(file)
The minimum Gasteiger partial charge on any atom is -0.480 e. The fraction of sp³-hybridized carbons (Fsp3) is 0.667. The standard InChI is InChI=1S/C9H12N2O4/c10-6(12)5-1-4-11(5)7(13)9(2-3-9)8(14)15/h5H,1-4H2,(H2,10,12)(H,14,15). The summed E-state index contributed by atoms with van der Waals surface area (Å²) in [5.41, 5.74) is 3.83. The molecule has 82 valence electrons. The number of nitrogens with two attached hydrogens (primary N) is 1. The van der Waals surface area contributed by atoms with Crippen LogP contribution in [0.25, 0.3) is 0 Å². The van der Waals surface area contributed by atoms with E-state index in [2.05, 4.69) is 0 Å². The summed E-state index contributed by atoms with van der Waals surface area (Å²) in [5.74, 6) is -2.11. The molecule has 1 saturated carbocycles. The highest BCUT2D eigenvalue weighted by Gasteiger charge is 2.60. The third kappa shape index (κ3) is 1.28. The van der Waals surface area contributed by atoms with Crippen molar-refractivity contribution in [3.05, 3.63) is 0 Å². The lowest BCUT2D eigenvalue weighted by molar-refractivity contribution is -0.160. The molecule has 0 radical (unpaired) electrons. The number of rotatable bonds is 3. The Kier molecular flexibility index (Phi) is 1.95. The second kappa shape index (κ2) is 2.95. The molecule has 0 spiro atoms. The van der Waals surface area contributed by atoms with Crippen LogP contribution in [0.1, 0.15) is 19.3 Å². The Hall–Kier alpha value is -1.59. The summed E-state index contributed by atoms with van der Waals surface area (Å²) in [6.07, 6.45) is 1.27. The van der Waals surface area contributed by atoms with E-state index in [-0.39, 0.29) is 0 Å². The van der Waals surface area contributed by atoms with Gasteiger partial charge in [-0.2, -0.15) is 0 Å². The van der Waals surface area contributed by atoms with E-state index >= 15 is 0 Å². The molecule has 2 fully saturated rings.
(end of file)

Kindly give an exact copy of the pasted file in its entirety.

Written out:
The minimum Gasteiger partial charge on any atom is -0.480 e. The fraction of sp³-hybridized carbons (Fsp3) is 0.667. The standard InChI is InChI=1S/C9H12N2O4/c10-6(12)5-1-4-11(5)7(13)9(2-3-9)8(14)15/h5H,1-4H2,(H2,10,12)(H,14,15). The summed E-state index contributed by atoms with van der Waals surface area (Å²) in [5.41, 5.74) is 3.83. The molecule has 82 valence electrons. The number of nitrogens with two attached hydrogens (primary N) is 1. The van der Waals surface area contributed by atoms with Crippen LogP contribution in [0.25, 0.3) is 0 Å². The van der Waals surface area contributed by atoms with E-state index in [2.05, 4.69) is 0 Å². The summed E-state index contributed by atoms with van der Waals surface area (Å²) in [5.74, 6) is -2.11. The molecule has 1 saturated carbocycles. The highest BCUT2D eigenvalue weighted by Gasteiger charge is 2.60. The third kappa shape index (κ3) is 1.28. The van der Waals surface area contributed by atoms with Crippen molar-refractivity contribution in [3.05, 3.63) is 0 Å². The lowest BCUT2D eigenvalue weighted by molar-refractivity contribution is -0.160. The molecule has 0 radical (unpaired) electrons. The number of rotatable bonds is 3. The Kier molecular flexibility index (Phi) is 1.95. The second kappa shape index (κ2) is 2.95. The molecule has 0 spiro atoms. The van der Waals surface area contributed by atoms with Crippen LogP contribution in [0.1, 0.15) is 19.3 Å². The Hall–Kier alpha value is -1.59. The summed E-state index contributed by atoms with van der Waals surface area (Å²) in [6.07, 6.45) is 1.27. The van der Waals surface area contributed by atoms with E-state index in [-0.39, 0.29) is 0 Å². The van der Waals surface area contributed by atoms with Gasteiger partial charge in [-0.2, -0.15) is 0 Å². The van der Waals surface area contributed by atoms with E-state index >= 15 is 0 Å². The molecule has 2 fully saturated rings.